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We’re All in This Together: Healing from the Trauma of COVID-19

Op-Med is a collection of original articles contributed by Doximity members.

The COVID-19 pandemic is being discussed more and more as a traumatic stressor. The damage that has been done differs from person to person, but many are left head in their hands, wondering how to cope. With the burnout rate increasing for health care workers, a new approach is needed. One option that has been identified as something that could ease burnout and compassion fatigue, while also benefiting patients, is trauma-informed care (TIC). 

TIC originated after the Vietnam War era as awareness of the trauma that soldiers faced in battle grew. As more and more research illustrated the prevalence of trauma and the long-term impacts it can have, there was a growing need for trauma-informed policies and care. A groundbreaking 1998 study revealed that adults with high adverse childhood experience scores had a life expectancy 20 years shorter than those with fewer toxic exposures. In 2000, the National Child Traumatic Stress Network was established, boosting TIC in pediatrics and education. TIC then flourished again when Dr. Eve Rittenberg, assistant professor at Harvard Medical School and practicing physician at Gretchen S. and Edward A. Fish Center for Women's Health at Brigham and Women’s Hospital, reflected on the impact that the Kavanaugh hearing and the #MeToo movement had on patients who had experienced sexual violence. 

“[TIC is] a framework to recognize the prevalence and impact of trauma, mitigate the harmful consequences of those traumatic exposures, and promote safety, resilience, and help,” said Dr. Rittenberg. Recognizing that every patient may have a history of trauma helps create a continuity of care and a compassionate atmosphere to benefit both patients and the clinicians supporting them. This approach empowers patients to be active in their health care, improving patient engagement and efficacy of treatment. 

“When we think about folks who have experienced a lot of trauma, it can be very hard for them to engage with the medical system,” Dr. Rittenberg said. As an example, she cited the power differential in medicine, where “people have to come into a little small enclosed room and they often have to tell their story over and over and take off their clothes.” 

Dr. Rittenberg noted that embedding the TIC approach into practice is not an extra task to fit into a 10-minute patient visit. Instead, it exemplifies a paradigm shift. Using TIC can help avoid re-triggering a patient and promote health equity.

Anthony Velasco, NP recently shared his tips via Twitter on using TIC during sensitive procedures such as pelvic exams. “Explain the importance of preventative care and the purpose of procedures like a pelvic exam. We must empower patients to be active participants in their care,” said Velasco. “Verbalize what you are seeing and what you are doing to keep them aware of what is going on and what you are about to perform.” This patient-centered approach promotes trust between the patient and clinician, where the patient is more aware and can choose how much to share.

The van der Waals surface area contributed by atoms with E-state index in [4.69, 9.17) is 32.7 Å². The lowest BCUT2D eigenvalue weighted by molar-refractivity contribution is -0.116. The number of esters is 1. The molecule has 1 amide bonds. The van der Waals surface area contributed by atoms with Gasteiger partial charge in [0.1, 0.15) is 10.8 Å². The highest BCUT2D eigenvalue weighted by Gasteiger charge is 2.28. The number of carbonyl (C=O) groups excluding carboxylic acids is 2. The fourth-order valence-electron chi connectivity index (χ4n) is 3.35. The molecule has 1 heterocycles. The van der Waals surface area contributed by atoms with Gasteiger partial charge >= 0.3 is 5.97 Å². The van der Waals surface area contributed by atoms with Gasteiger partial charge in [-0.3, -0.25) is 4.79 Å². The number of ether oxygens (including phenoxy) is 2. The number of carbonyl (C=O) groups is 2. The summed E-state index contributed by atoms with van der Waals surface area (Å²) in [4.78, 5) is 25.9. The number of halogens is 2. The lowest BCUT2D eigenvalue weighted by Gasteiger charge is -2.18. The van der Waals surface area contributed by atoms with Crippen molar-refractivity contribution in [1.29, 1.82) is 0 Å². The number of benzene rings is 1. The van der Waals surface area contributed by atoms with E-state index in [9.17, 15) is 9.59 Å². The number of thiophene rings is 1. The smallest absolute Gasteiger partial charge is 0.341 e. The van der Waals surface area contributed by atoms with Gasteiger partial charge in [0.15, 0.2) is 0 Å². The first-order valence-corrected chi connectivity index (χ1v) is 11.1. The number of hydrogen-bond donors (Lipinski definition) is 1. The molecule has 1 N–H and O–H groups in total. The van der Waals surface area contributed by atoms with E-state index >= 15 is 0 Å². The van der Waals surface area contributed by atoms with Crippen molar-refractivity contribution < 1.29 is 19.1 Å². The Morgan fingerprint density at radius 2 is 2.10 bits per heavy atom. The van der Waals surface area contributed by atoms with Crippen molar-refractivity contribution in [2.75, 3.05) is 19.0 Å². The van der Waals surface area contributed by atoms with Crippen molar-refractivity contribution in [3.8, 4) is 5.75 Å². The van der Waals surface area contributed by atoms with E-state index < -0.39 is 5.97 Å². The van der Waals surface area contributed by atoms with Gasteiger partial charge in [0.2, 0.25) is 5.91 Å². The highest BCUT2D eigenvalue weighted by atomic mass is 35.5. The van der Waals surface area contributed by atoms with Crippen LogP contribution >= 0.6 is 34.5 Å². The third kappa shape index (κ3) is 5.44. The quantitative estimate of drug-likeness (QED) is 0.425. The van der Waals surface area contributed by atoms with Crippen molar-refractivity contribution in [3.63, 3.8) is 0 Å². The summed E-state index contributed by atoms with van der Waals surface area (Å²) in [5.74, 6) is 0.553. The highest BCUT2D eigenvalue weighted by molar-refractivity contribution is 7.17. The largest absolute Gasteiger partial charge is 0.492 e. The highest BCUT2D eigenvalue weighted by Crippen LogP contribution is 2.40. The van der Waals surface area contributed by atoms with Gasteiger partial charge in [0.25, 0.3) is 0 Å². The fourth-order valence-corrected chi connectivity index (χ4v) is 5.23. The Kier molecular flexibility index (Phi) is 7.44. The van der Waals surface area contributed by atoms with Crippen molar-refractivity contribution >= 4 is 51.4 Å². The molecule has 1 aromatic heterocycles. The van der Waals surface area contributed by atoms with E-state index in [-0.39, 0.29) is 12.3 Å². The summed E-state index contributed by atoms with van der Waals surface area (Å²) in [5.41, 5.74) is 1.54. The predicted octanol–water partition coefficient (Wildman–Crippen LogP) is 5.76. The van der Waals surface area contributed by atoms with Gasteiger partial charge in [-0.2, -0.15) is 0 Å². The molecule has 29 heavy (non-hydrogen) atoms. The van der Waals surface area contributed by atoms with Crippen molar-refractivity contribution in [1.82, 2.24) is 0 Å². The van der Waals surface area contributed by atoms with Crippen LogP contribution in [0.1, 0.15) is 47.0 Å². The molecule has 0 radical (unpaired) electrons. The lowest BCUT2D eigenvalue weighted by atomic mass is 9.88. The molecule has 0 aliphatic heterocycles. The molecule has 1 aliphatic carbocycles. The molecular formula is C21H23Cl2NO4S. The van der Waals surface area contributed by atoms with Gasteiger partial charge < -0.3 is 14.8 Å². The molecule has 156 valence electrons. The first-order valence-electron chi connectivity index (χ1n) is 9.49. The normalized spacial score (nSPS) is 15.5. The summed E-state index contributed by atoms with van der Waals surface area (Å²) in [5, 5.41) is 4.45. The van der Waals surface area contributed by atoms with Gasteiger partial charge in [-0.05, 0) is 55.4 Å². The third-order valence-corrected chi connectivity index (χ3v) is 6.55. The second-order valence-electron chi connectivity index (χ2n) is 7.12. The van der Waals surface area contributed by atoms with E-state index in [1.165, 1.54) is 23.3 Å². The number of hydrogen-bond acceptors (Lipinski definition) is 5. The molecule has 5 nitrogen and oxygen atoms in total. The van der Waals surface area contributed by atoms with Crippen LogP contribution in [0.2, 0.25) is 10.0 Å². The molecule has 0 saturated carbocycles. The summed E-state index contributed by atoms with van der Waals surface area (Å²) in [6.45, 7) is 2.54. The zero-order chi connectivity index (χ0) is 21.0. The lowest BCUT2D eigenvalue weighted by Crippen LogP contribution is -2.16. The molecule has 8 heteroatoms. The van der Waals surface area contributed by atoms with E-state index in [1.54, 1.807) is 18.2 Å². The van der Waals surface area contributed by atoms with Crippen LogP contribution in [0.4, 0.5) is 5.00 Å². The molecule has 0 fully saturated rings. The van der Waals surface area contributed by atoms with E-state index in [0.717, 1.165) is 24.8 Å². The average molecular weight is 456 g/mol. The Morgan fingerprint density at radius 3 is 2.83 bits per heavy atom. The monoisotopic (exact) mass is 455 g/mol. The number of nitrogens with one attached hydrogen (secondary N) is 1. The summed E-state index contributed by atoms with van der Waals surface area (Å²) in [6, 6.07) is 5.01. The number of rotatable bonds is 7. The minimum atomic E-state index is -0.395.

Every patient population may struggle with different trauma. At the very start of the pandemic, Dr. Rittenberg noted that a “perfect storm” of economic stressors and isolation led to an increase in intimate partner violence. Recognizing this increase allowed her to be better prepared in creating a safe space for her patients. Organizations could work on refreshing resources for those struggling with intimate partner violence in this situation.

As the pandemic progressed, she saw her patient population carrying guilt about stress eating and drinking. Instead of the idea that something is inherently wrong with her patients, Dr. Rittenberg advised a new perspective: “Shifting their paradigm to, ‘What are the traumatic experiences going on now? How can I acknowledge that, understand how it's impacting me, and then find ways of coping with it, mitigating the effects of that trauma on my own well-being on my own body, in ways that are healthy?’”

This approach starts at the individual level, but it is important to note that this shift of mindset is also a team effort. Utilizing TIC in peer groups can help with student, staff, and clinician wellness. Peer support can look different in every hospital depending on needs. Dr. Rittenberg has found value from both physician groups and interdisciplinary teams: “You’re not alone. So don’t worry alone.” Together, health care teams can work to address the trauma they and their patients face. With greater organizational knowledge of the trauma their populations are facing, teams can grow their trauma-specific resources and be better equipped to help. 

Success in TIC is difficult to measure, and research on TIC is in its early stages. Dr. Rittenberg described success in TIC as “people being able to come in and form a therapeutic relationship with their health care providers.” As TIC research continues to expand, she imagines this definition of success in TIC will grow to include “better health outcomes for patients and better well-being for staff and providers.” 

The pandemic has revealed the widespread prevalence of trauma and the impact it can have. Studies have shown a dose-response relationship between the number of traumatic events and depression, stroke, PTSD, diabetes, and more. Trauma-informed care meets the root causes of trauma head on and is a strength-based approach to promote resilience.

What successful strategies have you used to promote healing from trauma in your patient population?

Illustration by April Brust

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